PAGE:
Think of all the places you could listen to this portable podcast content. Ever since the NASPP launched our Equity Expert podcast series, I’ve become somewhat of a podcast junkie. My drives to do daily errands now feature one of the many podcast episodes downloaded to my iPhone. At the gym sometimes I forgo the music to listen to a podcast. On an airplane? The podcasts download automatically to your device if you allow it in your settings, so I had plenty of choices to pass the time on a recent flight. I guess you could say I’ve become a podcast nerd (or cool kid, take your pick). The choices are really limitless. Join me!
Mobile Apps- Get the Latest
We are seeing more and more mobile apps tailored to content in our industry. Some of them include:
Baker & McKenzie’s Global Equity Matrix is available for your mobile device. Select a country (there are 50 to choose from) and immediately tap into specific information on taxation, securities restrictions, exchange controls, plan entitlement and data privacy for that jurisdiction. The app covers stock options, restricted stock awards/units and ESPP. Available in the Apple App Store or Google Play (free).
myStockOptions.com’s Stock Compensation Glossary App: Newly released, this app is great tool for your participants (actually, I think it could be useful to the stock administrator as well). Users can get the definition of many stock compensation terms, and there is even a quiz element where one can further test and expand their education knowledge. Available in the Apple App Store (free).
Service Provider Apps: I think the time is coming where service providers will soon have apps that allow participants to access their stock plan data online and execute transactions. I know Fidelity already does (NetBenefits, available in the Apple App Store or on Google Play).
Internal App Store?
It’s my belief that the company Intranet will eventually morph into an internal app store of sorts. Not just for equity compensation information, but for a variety of business tool uses and purposes. As communication practices and participant resources are evaluated, why not consider an app?
Got an App?
If you’ve got mobile content that you want to share with the industry, send me a note! It’s tough to stay on top of all the emerging avenues to digest information, so I’m happy to continue to report on anything discovered in this area.
Happy app downloading and podcast listening to all!
A recent IASB proposal to amend IFRS 2 offers hope that life under IFRS, if it ever happens for US companies, may not be quite so bad after all.
Background: Share Withholding and the IASB
One area where IFRS 2 differs from ASC 718 is that the US standard incorporates a practical exception that allows share withholding to be used to cover taxes due upon settlement of awards without triggering liability treatment, whereas IFRS 2 has never provided this exception. Thus, awards that allow for share withholding are technically subject to liability treatment under IFRS 2 (although, I’ve heard that compliance with this requirement among US companies is spotty). This seems like such a small thing but it’s actually quite significant and vexing. According to the NASPP’s data(1), share withholding is, by far, the dominant approach to collecting taxes on awards, with around 80% of respondents reporting that this method is used for over 75% of all tax events.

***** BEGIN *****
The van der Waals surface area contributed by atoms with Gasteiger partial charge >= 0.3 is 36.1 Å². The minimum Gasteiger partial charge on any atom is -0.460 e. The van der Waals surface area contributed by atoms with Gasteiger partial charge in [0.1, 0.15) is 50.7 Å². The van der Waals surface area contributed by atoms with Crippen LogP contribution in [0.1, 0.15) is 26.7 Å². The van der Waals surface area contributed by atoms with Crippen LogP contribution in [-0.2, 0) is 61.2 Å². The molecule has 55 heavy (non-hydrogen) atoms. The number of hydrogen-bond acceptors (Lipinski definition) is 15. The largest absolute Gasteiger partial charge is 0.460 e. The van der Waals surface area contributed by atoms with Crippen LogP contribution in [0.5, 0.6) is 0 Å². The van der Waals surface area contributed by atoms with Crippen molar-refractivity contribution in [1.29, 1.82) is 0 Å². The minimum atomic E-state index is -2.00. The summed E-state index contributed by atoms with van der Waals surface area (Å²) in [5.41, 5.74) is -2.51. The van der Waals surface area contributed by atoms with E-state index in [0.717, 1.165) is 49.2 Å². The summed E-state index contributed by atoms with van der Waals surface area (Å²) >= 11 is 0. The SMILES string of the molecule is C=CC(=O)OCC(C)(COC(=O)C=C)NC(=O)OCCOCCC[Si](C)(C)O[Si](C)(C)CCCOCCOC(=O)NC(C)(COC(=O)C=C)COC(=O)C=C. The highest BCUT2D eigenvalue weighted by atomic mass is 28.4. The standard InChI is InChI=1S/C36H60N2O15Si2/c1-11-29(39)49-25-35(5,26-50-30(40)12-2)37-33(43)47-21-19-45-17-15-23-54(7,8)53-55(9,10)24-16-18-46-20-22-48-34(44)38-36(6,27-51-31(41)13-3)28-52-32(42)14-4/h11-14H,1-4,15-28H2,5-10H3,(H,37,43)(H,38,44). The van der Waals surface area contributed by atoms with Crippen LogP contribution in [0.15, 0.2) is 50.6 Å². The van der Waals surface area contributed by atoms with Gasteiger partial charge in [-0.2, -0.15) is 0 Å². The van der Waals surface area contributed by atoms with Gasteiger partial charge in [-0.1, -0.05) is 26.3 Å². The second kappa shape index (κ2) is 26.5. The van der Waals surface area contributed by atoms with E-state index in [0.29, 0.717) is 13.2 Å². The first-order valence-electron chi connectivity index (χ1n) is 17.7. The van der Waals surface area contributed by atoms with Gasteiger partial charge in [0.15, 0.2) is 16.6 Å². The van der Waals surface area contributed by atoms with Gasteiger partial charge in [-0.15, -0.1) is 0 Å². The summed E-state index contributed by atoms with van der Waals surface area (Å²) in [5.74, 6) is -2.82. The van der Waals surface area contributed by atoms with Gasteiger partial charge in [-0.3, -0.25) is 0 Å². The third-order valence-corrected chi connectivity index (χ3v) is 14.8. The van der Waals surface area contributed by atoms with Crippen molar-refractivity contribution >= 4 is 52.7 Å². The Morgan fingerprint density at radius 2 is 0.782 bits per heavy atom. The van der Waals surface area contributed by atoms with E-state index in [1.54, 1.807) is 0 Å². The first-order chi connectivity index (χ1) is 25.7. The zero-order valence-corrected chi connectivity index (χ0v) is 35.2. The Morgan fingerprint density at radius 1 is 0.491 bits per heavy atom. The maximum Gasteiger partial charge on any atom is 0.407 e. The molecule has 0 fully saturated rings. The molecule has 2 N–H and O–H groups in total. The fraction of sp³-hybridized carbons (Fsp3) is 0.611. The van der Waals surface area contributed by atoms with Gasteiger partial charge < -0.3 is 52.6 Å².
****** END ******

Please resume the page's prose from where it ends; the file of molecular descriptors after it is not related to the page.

This requirement makes share withholding fairly unattractive under IFRS 2. If US accounting standards are ever brought into convergence with IFRS, this could have been a death knell for share withholding. The amount of variability it would introduce to the P&L could be untenable for many companies.
IASB Backs Off
I’m excited to report, however, that the IASB has issued an exposure draft of an amendment to except share withholding from liability treatment under IFRS 2, similar to the exception that currently exists in ASC 718.
For companies that use share withholding for awards issued to employees in foreign subsidiaries for which they must prepare financial statements in accordance with IFRS, this is one less item to reconcile between the IFRS and US GAAP financials. And, should the SEC ever adopt IFRS here in the US, there will be many things to worry about, but this won’t be one of them. To paraphrase Iggy Azalea (with Ariana Grande in a song that is played way too often my gym): “I got 99 problems but share withholding won’t be one!” (You had no idea they were even singing about IFRS, did you?)
Some People Are Never Happy